I came out to my mother three times, but she isn’t the only person to whom I failed to come out.

The first friend I came out to was a friend who loved Hamilton and board games. He prided himself as a teller of hard truths. I was liberal and naive and believed in the power of empathy. Instead, he told me, “Yeah, right. You’re just saying this because it’s trendy. My God, dude, I know you enjoy attention and being PC, but this is really tasteless. You aren’t like that.” It was sunny, and I was cold, and we walked past the stone monuments of Washington, DC as I tried to convince my closest friend in the city that I was telling the truth. You’re right, I haven’t dated any men before. But still.

The conversation lasted two hours. I failed to plead my case. So, I didn’t tell him that I was talking to The Redhead at least once a week. When I went back home and sat on my bed, I held my knees to my chest until every feeling went away. Then, I went to a bar, got my mother on the phone, and came out for the second time to her—the second time that day.

“I’m definitely bisexual, and I think I want to date men.”

“You can’t. It’s going to be so much harder without family. Life is too hard without family. You can pretend. You’ve just dated women this whole time anyway. I will always support you and I will always love you, but if you do this”—and here her voice cracked, and I could hear her holding back tears—”it will be so hard for you, and I don’t want your life to be any harder. Life is hard enough without this.

“You’ll lose everyone. They’ll never accept you. Your kids won’t know what it’s like to see their cousins. You won’t be welcome.” I could hear the dams breaking in her eyes, unable to contain the drowning to come. “You’ll always be welcome here, but they’ll never accept this, not ever.”

The words I had for her about The Redhead froze in my throat. After she hung up, I looked at his name in my phone. Three cell phones spanned the thousands of miles of errant America separating us: my mother, The Redhead, and me, trying to cradle them both in my palms.


The first time a man kissed me, I was eighteen and he was too drunk to stand. When I saw him stumbling in a daze, I asked him if he needed help. He was my girlfriend’s friend, and she’d told me that he had a problem. He asked me to walk him home: a highway bisecting the campus separated him from his bedroom. I shambled his body over my shoulder and half-carried him in the direction of his dorm.

When he began to lick my neck and up my chin in the quad, I stopped breathing. I tried to get as far away from him as I could, while still keeping him aloft. I didn’t want him to walk into traffic. I didn’t want him to have a reason to find me. He was just drunk. We got to his room. My skin crawling and tingling, I slung him onto his bed and turned to leave. When he grabbed at me and pulled me down, I fled. He was tall, with luminous skin and a dancer’s build. I’d hated it. I hadn’t asked for it. I didn’t want it.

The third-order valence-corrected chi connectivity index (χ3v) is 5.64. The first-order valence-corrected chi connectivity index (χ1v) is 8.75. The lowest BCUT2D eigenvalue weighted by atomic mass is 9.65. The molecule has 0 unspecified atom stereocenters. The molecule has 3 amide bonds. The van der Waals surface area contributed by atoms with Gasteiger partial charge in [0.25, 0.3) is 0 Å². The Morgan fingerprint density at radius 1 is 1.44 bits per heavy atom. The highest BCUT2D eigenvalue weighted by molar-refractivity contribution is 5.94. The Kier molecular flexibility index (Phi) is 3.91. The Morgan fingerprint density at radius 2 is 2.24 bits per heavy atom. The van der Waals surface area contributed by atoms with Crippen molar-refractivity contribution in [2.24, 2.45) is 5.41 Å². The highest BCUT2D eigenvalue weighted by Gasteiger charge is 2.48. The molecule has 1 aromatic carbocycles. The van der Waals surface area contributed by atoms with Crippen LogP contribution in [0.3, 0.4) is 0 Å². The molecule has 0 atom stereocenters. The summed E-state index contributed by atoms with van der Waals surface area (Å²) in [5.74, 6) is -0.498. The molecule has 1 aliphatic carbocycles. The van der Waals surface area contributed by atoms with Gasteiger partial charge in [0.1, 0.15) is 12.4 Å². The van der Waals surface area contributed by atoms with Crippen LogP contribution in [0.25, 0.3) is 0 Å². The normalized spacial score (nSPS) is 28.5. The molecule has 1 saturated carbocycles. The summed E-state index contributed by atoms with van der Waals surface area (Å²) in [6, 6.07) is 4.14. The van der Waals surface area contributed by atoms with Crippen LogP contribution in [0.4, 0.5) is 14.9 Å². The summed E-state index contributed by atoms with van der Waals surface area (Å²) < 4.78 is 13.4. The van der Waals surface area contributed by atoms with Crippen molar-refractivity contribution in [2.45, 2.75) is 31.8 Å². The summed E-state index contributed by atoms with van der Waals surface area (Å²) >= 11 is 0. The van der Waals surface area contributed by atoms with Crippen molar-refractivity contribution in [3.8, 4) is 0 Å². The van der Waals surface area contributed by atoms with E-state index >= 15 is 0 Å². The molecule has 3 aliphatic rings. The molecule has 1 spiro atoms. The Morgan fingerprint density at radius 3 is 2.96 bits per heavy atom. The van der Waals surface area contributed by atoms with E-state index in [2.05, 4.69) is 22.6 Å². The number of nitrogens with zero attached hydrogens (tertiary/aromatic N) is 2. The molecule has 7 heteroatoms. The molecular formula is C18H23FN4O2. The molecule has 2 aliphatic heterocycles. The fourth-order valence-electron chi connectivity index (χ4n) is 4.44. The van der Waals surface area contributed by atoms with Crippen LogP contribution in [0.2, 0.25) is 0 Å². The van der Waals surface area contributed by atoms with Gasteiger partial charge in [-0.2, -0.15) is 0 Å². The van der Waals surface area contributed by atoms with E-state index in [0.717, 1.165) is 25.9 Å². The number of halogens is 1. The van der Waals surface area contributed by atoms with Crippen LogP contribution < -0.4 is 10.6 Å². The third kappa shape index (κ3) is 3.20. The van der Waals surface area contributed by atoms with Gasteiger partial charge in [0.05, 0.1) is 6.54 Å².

Twenty minutes later, I received a Facebook message from him again, telling me that he was back in the student center. He hadn’t needed me, after all. I did not respond to his message, but that evening I spoke to the estranged Lord of my nightstand. I gave Him my hidden lust. Hit him with a car. Send him reeling. Put him in the hospital so I never have to see him again.

Three years later, I came out of the closet to my friends. A boy caught my eye soon after. His hair flowed black and his cheekbones rose high and sharp. He was outrageously good-looking, such that it seemed some sort of outrage that he would flirt back with me. For weeks, I teased him. Long looks, winks, whispers, you name it. I knew he wanted me, and I think I wanted him. But I didn’t have words for the cramp in my lungs that formed every time his smile filled with hunger. I feared this ravening thing in myself, in men.

Instead of taking him to bed, I came home from a party with a woman whose name I don’t remember. Laughing and grabbing at each other, we poured ourselves into my room, locked the door, and crumpled into each other’s bodies.

Sometime after 1 a.m., the boy with the cheekbones slammed his fist on the room door. He’d followed me home. “Come out,” he yelled. The woman underneath me went still.

“Come out,” he taunted again, banging on the door. He’d brought a friend. He set up a steady beat. Wouldn’t I much rather be with him right now than her? The woman sat in the room, staring at the wall, the ceiling, anything except me. In the morning, she gathered her clothes and left without a word.

But that night didn’t stop me from flirting with him a few days later. And again, after that. He was gorgeous, and he was interested in me. I was just a fence-sitter, a leader-on, someone who should count himself lucky to get any attention at all. When I crossed the aisle for graduation, I still hadn’t kissed a boy back.


Minnesota winter is unreasonably, near-uninhabitably cold. In the spring or fall, cold air pries the windows from peeling paint. By December, it begins kicking down the doors.

When I visited The Redhead over the Christmas holiday, we spent our time huddling in various shelters from the cold: Button Poetry, bars, clubs, the Mall of America. But first, he took me to a coffeeshop-meets-sex-shop, which sold just about anything that you could stick inside you or someone else. It was the sixteen-inch, jet-black dildo, complete with jumbo-size replica testicles, that brought me to a stand-still. I laughed hard enough to fall over. He looked at me in confusion. “What?”